So Paul tries to explain a few things to them. The heart of the message is that God is God of all, establishing his understanding of worship and hospitality.
Paul believes in the power of faith; that faith allows us to know God, faith allows us to call upon God, and faith allows us to trust God.
For Paul, the ultimate way we get to know God is through Jesus Christ, in whom history is turned around and creation is restored.
For Paul, the Spirit of God binds us to Christ and we end up becoming adopted into the family of God.
Now, let’s be honest-this all sounds super difficult to understand and way out there, so we’ll try to break it down.
One of the realities we hold true to is that we are children of God.
This notion of a close, intimate relationship was brought home by Jesus when he taught us to pray saying “Our Father,” which is in essence, an overly familiar prayer, as if saying “Our Daddy” or “Our Poppa.”
God is our heavenly parent; we are already God’s children. We are created, we are born, and we live in the world that God made.
But through the event of Jesus Christ, we learn something more- that God doesn’t just stop there expressing God’s love for us.
God goes a step further: God adopts us.
Think about that, and what the act of adoption represents.
When someone adopts a child that means they are intentionally creating, building and expanding their family.
People can get pregnant, people can give birth, but adoption is an intentional process that involves discernment, thought, and intention.
Adoption signifies that one is filled with enough love and compassion to spare.
One adopts because they are free to do so.
One adopts not because they have to, but because they want to.
That’s what we experience about God through Jesus Christ.
God could simply have been an absent, distant parent who gave us life and stepped away, leaving us to fend for ourselves with zero interest in our welfare.
But that’s not who God is. Freely, God became an active parent of us all, participating in our lives.
God gave us the gifts of creation; God gives us the gifts of abiding love that blesses us.
God gave us the giving of the Law and the preaching of the prophets to keep us on track and to help us live healthy and holy lives.
That would be considered enough for any loving parent to do. But God goes yet another step further, sending us Jesus to walk in our midst, share in our joy and our suffering.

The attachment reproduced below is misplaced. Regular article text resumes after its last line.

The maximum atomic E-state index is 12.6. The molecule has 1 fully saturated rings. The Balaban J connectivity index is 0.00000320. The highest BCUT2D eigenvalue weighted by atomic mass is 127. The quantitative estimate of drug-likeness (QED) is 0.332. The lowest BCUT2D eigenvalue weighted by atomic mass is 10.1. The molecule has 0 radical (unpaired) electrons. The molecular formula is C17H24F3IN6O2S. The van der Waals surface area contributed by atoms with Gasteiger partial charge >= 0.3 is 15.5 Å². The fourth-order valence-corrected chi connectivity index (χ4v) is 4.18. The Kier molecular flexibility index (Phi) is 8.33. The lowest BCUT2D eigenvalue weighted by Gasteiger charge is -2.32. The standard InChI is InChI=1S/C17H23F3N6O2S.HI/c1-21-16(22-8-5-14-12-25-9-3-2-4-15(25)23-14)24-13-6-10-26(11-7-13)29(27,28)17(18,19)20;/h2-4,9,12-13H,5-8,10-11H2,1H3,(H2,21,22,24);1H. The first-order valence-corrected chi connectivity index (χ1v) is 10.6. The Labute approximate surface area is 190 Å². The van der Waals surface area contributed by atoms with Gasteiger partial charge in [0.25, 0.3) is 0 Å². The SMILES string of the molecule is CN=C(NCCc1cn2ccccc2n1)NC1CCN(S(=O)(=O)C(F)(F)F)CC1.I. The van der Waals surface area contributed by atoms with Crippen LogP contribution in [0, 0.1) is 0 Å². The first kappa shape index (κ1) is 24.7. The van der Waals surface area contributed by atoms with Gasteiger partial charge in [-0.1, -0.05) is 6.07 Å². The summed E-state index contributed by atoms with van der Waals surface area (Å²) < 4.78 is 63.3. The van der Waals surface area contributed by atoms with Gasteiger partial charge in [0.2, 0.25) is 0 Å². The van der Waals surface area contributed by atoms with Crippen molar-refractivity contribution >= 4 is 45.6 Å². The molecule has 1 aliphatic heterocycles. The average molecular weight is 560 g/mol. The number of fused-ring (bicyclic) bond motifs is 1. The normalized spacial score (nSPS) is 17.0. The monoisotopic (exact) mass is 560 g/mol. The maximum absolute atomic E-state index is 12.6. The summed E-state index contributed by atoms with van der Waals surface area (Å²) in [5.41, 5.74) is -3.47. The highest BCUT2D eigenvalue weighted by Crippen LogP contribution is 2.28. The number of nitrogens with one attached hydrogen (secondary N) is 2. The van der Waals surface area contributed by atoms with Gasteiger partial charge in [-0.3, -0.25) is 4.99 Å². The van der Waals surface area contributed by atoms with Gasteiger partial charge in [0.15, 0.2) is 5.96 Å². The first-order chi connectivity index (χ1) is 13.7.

Through Jesus, God invites us to be fed at the table, to be washed in the waters, to confess our fears and worries, to be honest about whom we are, and to still be loved, no matter what.
But even that is not where God’s love ends.
Through the cross and the resurrection, through the breaking in of the Holy Spirit, God goes a step even further, and God adopts us, each and everyone.
Through Jesus Christ, God says “You are my child, and I have already given you a home, but now I am going to adopt you, and give you a family-
-a family much grander and greater than you could ever envision, a family grander and greater than you could ever believe.”
What this meant for the original recipients of today’s letter is that it did not matter if some were Jew or some were Gentile, they were both adopted in Christ.
It meant that it didn’t matter if they had been in Papa’s house all their lives or had just entered in or had run away for awhile, they were all home.
It didn’t matter if some ate BBQ pork and shrimp-on-a-stick and others never touched the stuff, they were all spiritually fed by the same Daddy.
It also meant that since they had all been intentionally adopted, they were all now sisters and brothers in Christ.
…which also means, that 2,000 years later, we are their sisters and brothers as well; which means that we are also siblings in the same family.
Which means we are also sisters and brothers to all those who will come after we are long gone, and to all those who find faith in Jesus Christ.
And like any siblings we may not always know how to play nice with one another, we may, from time to time knock another’s sandcastle down or endure minor mishaps.
But we give thanks that we are in this holy family together in which we receive the same expectations, we experience the same love, and we experience the same patience from the same Parent.
I also like to believe that it means when we lose our hats, we know that Papa God will not stand idly by but be present in the moment.
I also believe it means that when we make a spectacle of ourselves, when we share our fears, our secrets, our true self, that God, as our Heavenly Dad will say “No matter what, I will always love you.”
With a Spirit-filled hug from our Heavenly Father we get to build another sandcastle for another day.
With a spirit-filled kiss we get to enjoy the gifts of being chosen for adoption.
With spirit-filled words of assurance we continue to learn what it means to be loved for who we are.
Amen and amen.